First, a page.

In order to enhance flexibility as well as mobility, athletes and active individuals are often reliant on several forms of stretching. These involve lengthening or flexing a muscle or tendon in order to promote enhanced elasticity. One method is active stretching, in which your own muscles are utilised to provide resistant pull, and this creates the stretch.
Active stretching, which is not to be confused with dynamic stretching or ballistic stretching, may be defined as utilising agonist muscles to relax as well as stretch antagonist muscles without the help of any extra forces.
Active Stretches Are Not Passive
Seems apparent by the name, however what makes it active is not that there is a lot of movement. The active element is the muscle engagement which elicits a relaxation as well as stretch of the opposing muscles.
An instance of this would be to use your hip flexor and quadricep muscles in order to lift your leg to relax as well as stretch the hamstrings. This is utilising what is termed as reciprocal inhibition, the body’s system of inhibiting (relaxing) the antagonist muscles while – at the same time – the opposing muscles are in the process of contracting.
What’s The Difference?
What Is Dynamic Stretching?
This type of stretching is all about using dynamic, controlled movements, frequently gradually increasing in range as well as speed, to the limits of motion (however not beyond). These stretches are frequently used in warm-ups for activity owing to their benefit in enhancing muscle extensibility while also increasing neuromuscular efficacy.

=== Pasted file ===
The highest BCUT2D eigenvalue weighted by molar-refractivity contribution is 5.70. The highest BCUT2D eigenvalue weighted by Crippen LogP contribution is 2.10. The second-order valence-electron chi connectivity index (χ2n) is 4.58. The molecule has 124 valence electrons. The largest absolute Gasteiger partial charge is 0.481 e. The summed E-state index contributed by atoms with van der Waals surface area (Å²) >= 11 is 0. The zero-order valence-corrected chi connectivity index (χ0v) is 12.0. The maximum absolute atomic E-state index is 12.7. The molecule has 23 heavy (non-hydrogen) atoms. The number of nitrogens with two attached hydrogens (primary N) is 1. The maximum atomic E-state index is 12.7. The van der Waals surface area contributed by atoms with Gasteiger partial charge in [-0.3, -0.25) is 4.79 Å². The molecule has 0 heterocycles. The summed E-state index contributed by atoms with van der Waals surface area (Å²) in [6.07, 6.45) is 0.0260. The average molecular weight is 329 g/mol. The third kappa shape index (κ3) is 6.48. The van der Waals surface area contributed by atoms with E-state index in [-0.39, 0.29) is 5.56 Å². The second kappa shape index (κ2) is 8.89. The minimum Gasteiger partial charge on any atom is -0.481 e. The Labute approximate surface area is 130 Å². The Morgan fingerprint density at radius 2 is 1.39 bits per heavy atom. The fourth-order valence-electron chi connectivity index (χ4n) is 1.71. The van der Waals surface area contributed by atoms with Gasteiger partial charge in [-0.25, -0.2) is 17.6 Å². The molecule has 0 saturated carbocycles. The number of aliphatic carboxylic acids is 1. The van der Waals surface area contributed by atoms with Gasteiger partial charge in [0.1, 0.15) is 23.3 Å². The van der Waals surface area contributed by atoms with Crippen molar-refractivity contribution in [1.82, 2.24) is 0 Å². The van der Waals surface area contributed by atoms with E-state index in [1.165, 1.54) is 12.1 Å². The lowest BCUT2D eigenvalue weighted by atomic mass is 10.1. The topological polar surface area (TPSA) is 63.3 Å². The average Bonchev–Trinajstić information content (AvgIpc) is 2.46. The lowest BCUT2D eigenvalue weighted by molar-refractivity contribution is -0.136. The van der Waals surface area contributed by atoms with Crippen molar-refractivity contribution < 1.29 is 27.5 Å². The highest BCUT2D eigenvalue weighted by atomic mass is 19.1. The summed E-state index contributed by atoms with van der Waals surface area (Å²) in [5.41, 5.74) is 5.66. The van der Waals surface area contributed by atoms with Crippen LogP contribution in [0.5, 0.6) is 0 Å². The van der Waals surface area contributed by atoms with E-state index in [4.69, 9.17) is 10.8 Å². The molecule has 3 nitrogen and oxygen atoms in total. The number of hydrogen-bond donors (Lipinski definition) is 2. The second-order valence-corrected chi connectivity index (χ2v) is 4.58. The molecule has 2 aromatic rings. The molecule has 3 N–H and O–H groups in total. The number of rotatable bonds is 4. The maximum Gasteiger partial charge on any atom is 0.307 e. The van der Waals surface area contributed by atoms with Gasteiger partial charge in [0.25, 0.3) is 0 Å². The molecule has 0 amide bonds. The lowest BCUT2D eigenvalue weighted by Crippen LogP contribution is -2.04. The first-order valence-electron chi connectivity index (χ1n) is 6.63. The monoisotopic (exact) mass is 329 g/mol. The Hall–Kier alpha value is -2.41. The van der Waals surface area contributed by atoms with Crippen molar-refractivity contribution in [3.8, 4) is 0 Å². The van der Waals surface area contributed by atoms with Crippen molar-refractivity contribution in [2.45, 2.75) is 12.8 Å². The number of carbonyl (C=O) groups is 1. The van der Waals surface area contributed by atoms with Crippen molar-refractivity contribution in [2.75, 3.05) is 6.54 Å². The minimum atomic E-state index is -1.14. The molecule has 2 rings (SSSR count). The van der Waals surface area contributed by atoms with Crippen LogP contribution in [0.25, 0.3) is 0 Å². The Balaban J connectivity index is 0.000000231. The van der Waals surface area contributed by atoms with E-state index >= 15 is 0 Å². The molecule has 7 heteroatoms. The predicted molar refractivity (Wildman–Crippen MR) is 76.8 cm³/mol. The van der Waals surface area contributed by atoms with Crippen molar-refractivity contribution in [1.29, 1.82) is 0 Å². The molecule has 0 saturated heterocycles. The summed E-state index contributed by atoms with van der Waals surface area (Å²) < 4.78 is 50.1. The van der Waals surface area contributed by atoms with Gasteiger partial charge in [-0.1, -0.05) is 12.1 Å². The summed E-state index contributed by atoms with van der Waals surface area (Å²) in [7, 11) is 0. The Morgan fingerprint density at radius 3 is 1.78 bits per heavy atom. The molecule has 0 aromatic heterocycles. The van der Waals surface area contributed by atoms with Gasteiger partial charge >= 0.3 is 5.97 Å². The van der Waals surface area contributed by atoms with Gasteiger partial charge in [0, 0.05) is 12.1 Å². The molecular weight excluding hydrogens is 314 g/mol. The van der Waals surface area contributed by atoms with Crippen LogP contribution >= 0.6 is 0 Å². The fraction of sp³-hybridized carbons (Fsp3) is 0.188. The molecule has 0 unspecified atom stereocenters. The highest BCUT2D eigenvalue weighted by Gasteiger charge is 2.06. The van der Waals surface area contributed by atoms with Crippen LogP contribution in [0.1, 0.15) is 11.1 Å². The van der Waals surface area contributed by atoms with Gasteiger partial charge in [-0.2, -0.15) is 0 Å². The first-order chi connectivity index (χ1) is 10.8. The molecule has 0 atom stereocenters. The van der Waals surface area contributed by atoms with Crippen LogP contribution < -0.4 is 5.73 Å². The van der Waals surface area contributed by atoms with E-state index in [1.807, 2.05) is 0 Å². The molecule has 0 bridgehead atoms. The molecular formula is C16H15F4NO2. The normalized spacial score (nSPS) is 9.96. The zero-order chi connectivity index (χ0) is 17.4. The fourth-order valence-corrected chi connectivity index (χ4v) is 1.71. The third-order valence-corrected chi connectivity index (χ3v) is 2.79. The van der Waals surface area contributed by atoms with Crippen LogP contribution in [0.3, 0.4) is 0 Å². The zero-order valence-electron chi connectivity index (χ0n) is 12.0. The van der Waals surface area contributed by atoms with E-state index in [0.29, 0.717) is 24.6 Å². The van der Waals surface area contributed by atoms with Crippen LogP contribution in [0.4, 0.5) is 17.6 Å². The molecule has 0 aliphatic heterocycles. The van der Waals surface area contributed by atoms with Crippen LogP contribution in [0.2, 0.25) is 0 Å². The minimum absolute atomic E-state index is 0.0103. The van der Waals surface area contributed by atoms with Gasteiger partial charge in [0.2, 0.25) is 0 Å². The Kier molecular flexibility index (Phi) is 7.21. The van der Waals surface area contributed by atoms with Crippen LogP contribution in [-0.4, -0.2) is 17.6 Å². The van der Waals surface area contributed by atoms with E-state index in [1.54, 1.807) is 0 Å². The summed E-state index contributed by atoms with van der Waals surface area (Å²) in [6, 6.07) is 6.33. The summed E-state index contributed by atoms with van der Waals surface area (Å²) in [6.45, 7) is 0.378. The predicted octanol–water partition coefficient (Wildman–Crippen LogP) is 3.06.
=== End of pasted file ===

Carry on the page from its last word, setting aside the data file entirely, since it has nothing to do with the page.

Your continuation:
What Is Ballistic Stretching?
These stretches also make use of dynamic movements in that they are not static holds. However, their intent is to force muscles/joints beyond “normal” range of motion. Visualise bouncing or jerking at the end range of a motion. There is far more risk as opposed to benefit in this technique and is usually not recommended.
What Differentiates Active Isolated Stretching From Other Stretching Exercises?
Active isolated stretching (which is abbreviated as AIS) is a more particular kind of active stretching which means stretching a muscle for no more than two seconds and then returning to its neutral position. This is repeated for a number of times in intervals.
Just like standard active stretching, you would still contract the opposite muscle which you want to stretch however for a much briefer period of time. This is very different than the standard guidelines which are suggested for static stretching.
Another difference is that you are able to do AIS with a partner or a tool which helps you stretch—like a resistance band or a half foam roller—just like passive stretching. There aren’t tonnes of research which supports if AIS is able to improve specific types of sports and activities, nor are there any important and systematic reviews as yet. So, no one really knows if this kind of stretching is better (or worse) as opposed to other forms of stretching for certain activities and populations.
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